• They have a history of executing accretive transactions that are supported in the market both post-announcement and in terms of performance over time.
  • They tend to under promise and over deliver

While mergers and acquisitions is the principal growth strategy for many of these institutions, don’t sleep on building organically.  Indeed, many of the banks in attendance look at M&A as a complement to their growth plans.

An appetite for technology
We welcomed 117 bank officers and directors to the Hermitage in Nashville yesterday (and I’ll be getting up on stage in a few minutes to do so again this morning).  We went old school and put pen + paper in front of these men and women and asked a few true/false technology-specific questions.  47% have responded so far and here’s what I’m finding:

  • T/F: Our executive team has two people with strong technology understanding/experience…  43 responded true and only 12, false.
  • T/F: I would describe my bank as innovative… 40 responded true and 15 false
  • T/F: Mobile banking is an important part of our strategy… 46 responded true and 8, false

Growing Through Innovation
I heard one bank is consolidating some 200 different software packages, while another introduced concierge banking.  Interestingly, 11 bankers wrote on the survey above that the most innovative “thing” they are doing right now involves mobile banking.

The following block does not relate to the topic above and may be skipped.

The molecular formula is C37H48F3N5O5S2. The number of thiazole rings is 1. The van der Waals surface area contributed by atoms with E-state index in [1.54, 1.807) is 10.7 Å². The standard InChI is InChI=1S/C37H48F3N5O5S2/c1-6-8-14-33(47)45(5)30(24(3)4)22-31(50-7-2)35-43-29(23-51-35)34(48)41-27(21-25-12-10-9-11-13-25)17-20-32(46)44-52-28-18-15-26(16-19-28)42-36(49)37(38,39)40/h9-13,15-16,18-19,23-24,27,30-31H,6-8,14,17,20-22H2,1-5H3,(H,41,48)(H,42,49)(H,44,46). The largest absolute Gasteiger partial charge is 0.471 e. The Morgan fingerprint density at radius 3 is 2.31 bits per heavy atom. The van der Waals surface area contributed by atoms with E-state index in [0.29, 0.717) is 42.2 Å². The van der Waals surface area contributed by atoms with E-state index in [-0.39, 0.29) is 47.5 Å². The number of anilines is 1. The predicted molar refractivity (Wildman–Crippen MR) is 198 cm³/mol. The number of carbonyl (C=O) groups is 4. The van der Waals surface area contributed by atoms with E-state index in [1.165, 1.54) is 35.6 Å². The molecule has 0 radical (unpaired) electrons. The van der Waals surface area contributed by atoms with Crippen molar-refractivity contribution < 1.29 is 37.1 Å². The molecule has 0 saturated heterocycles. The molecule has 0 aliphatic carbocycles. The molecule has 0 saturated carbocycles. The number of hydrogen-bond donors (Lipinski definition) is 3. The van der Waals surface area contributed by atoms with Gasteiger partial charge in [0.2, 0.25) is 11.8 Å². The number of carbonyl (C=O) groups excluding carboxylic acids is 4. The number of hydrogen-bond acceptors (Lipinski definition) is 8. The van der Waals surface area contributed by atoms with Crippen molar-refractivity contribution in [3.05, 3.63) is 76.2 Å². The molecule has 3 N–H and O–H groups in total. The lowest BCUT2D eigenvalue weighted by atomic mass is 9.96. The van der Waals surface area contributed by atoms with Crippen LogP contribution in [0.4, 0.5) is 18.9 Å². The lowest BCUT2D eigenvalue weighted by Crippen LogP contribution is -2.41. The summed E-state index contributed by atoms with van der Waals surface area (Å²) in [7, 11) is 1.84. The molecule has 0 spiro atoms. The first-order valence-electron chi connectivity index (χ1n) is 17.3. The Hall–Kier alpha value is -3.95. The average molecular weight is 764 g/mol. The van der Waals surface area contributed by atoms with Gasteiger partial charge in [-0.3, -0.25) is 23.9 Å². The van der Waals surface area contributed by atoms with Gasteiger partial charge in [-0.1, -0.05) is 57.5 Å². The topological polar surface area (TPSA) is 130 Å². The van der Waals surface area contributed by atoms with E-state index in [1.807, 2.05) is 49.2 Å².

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I’ll try to post more later today, as several of the afternoon conversations tied growth into risk and audit concerns, two topics I’ve covered earlier this week.  Aloha Friday!

Joining a Bank’s Risk Committee?

Risk committees, chief risk officers, risk appetite programs, stress tests and enterprise risk management programs were not a major part of most board’s focus six years ago — but they are now.  As a risk committee typically coordinates risk oversight with the audit and other committees, today’s post builds on yesterday’s piece, Joining a Bank’s Audit Committee.  Please understand, there are so many risks that can undermine a bank today that this column simply tees up the where a committee member might focus his/her time.

article-0-137DDACE000005DC-975_634x525